Will my insurance cover cryosurgery?

Thankfully, as of several years ago, Medicare has approved cryosurgery as both a primary and salvage procedure, and Medicare will also cover the brief hospitalization. In my practice, we do take other commercial carriers and you should call my office to find out if you are under those plans. If not, we will work with your insurance carrier to help pay for the procedure; however, there will be an upfront cost to you. In the majority of my patients, 80% of our fee is reimbursed to you by your insurance carrier.

 

How many procedures has Dr. Katz done?

I feel that I am an expert in cryosurgery and I have performed over 400 cryosurgeries to date. I have performed cryosurgery not only in the United States, but also in Europe. I have trained well over 100 physicians in this procedure.

 

What kind of anesthesia will I have?

The majority of my patients have cryosurgery under spinal anesthesia. I do not feel that general anesthesia is required. I feel that with spinal anesthesia the patients recover quickly, they feel no pain, and do not have the long-lasting sedative effects of general anesthesia.

 

Will my potency be affected?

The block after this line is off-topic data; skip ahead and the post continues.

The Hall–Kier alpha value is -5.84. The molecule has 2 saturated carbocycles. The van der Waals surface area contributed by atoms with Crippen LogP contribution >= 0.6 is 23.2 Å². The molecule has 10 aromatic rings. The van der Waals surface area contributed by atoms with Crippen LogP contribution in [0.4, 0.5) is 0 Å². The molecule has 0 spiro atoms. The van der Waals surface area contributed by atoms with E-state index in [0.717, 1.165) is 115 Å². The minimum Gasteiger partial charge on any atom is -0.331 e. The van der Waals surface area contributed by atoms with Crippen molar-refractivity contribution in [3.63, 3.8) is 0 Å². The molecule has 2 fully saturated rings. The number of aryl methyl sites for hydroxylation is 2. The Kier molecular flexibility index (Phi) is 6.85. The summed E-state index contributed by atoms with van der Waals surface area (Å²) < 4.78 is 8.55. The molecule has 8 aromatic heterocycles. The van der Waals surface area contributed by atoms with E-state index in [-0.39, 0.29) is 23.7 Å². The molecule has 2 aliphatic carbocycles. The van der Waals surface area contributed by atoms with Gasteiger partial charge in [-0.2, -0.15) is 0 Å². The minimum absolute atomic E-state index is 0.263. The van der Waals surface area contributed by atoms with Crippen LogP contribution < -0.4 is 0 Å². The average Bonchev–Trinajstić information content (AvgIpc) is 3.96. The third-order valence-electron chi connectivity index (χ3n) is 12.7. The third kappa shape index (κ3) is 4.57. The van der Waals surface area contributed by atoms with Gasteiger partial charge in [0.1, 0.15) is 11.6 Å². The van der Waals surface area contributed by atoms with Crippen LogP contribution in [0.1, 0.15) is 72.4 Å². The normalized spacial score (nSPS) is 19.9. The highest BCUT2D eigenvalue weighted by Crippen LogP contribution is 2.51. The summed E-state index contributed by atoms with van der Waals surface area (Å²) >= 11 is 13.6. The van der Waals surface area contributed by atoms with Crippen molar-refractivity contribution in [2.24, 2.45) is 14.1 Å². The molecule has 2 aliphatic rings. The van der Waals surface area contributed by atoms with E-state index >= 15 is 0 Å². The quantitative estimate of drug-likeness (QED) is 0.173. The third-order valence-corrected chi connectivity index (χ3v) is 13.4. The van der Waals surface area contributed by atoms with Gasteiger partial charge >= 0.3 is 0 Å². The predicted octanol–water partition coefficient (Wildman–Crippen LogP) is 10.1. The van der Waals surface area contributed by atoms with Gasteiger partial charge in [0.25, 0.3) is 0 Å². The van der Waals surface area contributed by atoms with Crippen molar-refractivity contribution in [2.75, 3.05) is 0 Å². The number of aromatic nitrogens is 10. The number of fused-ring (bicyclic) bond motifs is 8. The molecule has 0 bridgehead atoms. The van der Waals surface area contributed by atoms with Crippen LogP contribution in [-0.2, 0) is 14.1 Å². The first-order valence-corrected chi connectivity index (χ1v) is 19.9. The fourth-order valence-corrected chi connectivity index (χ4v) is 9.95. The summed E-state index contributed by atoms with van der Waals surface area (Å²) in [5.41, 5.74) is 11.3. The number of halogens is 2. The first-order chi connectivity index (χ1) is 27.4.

In the past, cryosurgery had the highest risk of impotence, nearly 100%. This is still true today, especially if cryosurgery is performed in a manner where the gland is completely frozen; however, recently we have added the temperature monitoring devices in the neurovascular bundles to monitor the temperature. If you have low risk prostate cancer or have unifocal disease, the neurovascular bundles can be preserved and potency can be maintained. Even if cryosurgical ablation is required and complete ablation is performed, there has been regrowth of nerves in this area and a subset of our patients have had return of their sexual function, especially when using oral agents such as Viagra, Levitra, or Cialis.

 

I have unifocal disease. Is there a "nerve-sparing" cryosurgery?

The concept of focal cryosurgery is to freeze that area of the involved prostate gland and leave the other side unfrozen. This has the potential advantages of causing no urinary or sexual dysfunction, but may leave unfrozen prostate cancer on the other side. Even if the biopsy did not reveal cancer, there can still be areas of small cancer that were not detected on biopsy. Therefore, I recommend that if you are considering focal cryoablation that you should have a thorough consultation in my office and also have a follow-up biopsy 1 to 2 years after the procedure.